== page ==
6277 - Principles of allostasis: optimal design, predictive...

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Principles of allostasis: optimal design, predictive regulation, pathophysiology and rational therapeutics. Peter Sterling IN: Allostasis, Homeostasis, and the Costs of Adaptation J. Schulkin Cambridge University Press 200 4 1
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Principles of allostasis: optimal design, predictive regulation, pathophysiology and rational therapeutics. 1 ,2 Peter Sterling Introduction . This chapter compares two alternative models of physiological regulation. The first model, homeostasis (“stability through constancy”), has dominated physiology and medicine since Claude Bernard declared, “All the vital mechanisms. ..have only one object – to preserve constant the conditions of . .. the internal environment”. His dictum has been interpreted literally to mean that the purpose of physiological regulation is to clamp each internal parameter at a “setpoint” by sensing errors and correcting them with negative feedback (Cannon, 1935: Figure 1). Based on this model physicians reason that when a parameter deviates from its setpoint value, some internal mechanism must be broken. Consequently they design therapies to restore the “inappropriate” value to “normal”. The homeostasis model has contributed immeasurably to the theory and practice of scientific medicine, so to criticize it might almost seem absurd. Yet, all scientific models eventually encounter new facts that do not fit, and this is now the case for homeostasis. In physiology, evidence accumulates that parameters are not constant. And their variations, rather than signifying error, are apparently designed to reduce error. In medicine, major diseases now rise in prevalence, such as essential hypertension and type 2 diabetes, whose causes the homeostasis model cannot explain. For in contrast to the hypertension caused by a constricted renal artery and the diabetes caused by immune destruction of insulin-secreting cells, these newer disorders present no obviously defective mechanism. And treating these diseases with drugs to fix low-level mechanisms that are not broken turns out not to work particularly well. The chapter will expand upon each of these points. Figure 1. Alternative models of regulation . Homeostasis describes mechanisms that hold constant a controlled variable by sensing its deviation from a “setpoint” and feeding back to correct the error. Allostasis describes mechanisms that change the controlled variable by predicting what level will be needed and overriding local feedback to meet anticipated demand. The second model, allostasis (“stability through change”), takes virtually the opposite view. It suggests that the goal of regulation is not constancy, but rather, fitness under natural selection. Fitness constrains regulation to be efficient, which implies preventing errors and minimizing costs. Both needs are best accomplished by using prior information to predict demand and then adjusting all parameters to meet it (Figure 1). Thus allostasis considers an 1 This essay is dedicated to the memory of Howard A. Schneiderman, who recruited me to experimental biology and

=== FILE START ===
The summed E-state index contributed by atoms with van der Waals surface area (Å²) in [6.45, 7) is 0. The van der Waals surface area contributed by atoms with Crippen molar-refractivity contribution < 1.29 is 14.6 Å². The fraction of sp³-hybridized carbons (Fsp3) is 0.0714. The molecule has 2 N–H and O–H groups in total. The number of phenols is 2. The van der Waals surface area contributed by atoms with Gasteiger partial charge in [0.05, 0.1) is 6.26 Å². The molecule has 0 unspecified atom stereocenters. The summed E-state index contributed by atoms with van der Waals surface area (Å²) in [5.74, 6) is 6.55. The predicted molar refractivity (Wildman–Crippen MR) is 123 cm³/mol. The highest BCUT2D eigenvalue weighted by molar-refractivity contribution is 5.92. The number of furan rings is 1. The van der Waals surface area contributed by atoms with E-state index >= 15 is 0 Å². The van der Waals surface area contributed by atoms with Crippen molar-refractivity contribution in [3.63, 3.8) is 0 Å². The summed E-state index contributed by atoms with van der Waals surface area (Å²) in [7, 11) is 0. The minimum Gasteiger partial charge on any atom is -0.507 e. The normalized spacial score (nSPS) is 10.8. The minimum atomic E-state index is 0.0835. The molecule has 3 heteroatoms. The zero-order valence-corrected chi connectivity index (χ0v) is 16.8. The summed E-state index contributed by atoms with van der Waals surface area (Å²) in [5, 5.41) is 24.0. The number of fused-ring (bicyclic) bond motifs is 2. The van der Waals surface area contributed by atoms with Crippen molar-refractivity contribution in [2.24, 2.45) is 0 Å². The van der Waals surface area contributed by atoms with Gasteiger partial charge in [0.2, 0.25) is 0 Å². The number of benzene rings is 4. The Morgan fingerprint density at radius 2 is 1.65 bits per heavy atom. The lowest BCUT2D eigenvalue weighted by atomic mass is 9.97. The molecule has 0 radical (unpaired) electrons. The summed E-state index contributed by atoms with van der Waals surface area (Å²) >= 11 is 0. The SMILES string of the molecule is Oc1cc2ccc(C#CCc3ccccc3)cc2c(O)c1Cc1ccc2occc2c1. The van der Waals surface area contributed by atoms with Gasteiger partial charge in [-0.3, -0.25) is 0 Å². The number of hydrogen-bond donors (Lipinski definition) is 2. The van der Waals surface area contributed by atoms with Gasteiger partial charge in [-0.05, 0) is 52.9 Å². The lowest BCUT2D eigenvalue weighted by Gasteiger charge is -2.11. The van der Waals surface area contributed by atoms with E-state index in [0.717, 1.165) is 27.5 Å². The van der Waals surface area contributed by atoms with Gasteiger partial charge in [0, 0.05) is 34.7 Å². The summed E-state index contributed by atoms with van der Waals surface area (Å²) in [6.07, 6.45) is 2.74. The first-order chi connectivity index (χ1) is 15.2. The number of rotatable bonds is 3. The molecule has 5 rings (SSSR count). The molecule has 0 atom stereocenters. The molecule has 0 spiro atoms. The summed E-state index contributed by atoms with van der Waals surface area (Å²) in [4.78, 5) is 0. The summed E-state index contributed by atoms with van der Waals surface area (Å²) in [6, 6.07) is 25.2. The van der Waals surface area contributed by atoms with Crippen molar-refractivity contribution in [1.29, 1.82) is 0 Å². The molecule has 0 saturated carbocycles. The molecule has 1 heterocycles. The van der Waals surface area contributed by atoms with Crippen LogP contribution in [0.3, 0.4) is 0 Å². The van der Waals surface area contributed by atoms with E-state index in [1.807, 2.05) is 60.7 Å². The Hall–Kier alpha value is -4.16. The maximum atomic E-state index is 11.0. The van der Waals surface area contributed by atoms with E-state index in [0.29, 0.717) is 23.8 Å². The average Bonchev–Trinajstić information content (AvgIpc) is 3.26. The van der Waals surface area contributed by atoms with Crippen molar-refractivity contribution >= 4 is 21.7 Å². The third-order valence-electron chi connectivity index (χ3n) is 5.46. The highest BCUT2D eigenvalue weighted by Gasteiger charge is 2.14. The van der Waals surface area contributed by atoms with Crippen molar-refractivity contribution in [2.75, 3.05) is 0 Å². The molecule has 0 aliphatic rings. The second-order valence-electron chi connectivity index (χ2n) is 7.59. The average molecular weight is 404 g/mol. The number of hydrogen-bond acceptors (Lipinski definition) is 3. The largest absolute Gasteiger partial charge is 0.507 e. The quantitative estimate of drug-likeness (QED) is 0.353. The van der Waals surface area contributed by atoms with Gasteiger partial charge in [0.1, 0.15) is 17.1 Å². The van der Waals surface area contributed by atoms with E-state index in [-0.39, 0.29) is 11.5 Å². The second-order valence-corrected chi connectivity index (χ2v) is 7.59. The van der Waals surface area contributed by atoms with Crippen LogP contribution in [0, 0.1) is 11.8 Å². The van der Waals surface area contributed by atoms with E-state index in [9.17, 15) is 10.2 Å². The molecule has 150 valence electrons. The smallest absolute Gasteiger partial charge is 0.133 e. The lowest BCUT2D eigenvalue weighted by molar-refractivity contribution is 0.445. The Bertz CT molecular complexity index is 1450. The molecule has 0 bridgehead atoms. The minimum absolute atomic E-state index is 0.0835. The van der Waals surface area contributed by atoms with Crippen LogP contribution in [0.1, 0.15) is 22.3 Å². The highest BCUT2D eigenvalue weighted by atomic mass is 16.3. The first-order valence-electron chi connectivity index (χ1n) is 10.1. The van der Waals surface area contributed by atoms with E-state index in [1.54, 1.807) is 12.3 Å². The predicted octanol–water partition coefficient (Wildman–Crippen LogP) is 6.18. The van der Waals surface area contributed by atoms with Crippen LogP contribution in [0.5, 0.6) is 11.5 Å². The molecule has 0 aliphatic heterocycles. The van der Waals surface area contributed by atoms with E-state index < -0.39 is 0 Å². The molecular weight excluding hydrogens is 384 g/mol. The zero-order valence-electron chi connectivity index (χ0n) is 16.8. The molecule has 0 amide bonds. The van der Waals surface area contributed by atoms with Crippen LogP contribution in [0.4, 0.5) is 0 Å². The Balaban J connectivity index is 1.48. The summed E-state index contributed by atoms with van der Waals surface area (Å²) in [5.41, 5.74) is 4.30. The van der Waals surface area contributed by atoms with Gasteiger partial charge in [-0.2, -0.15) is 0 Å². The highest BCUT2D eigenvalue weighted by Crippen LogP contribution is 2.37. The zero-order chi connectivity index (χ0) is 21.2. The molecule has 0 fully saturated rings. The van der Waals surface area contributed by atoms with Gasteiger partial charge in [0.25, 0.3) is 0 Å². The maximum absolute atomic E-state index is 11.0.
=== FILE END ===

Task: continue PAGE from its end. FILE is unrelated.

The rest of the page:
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6277 - Principles of allostasis: optimal design, predictive...

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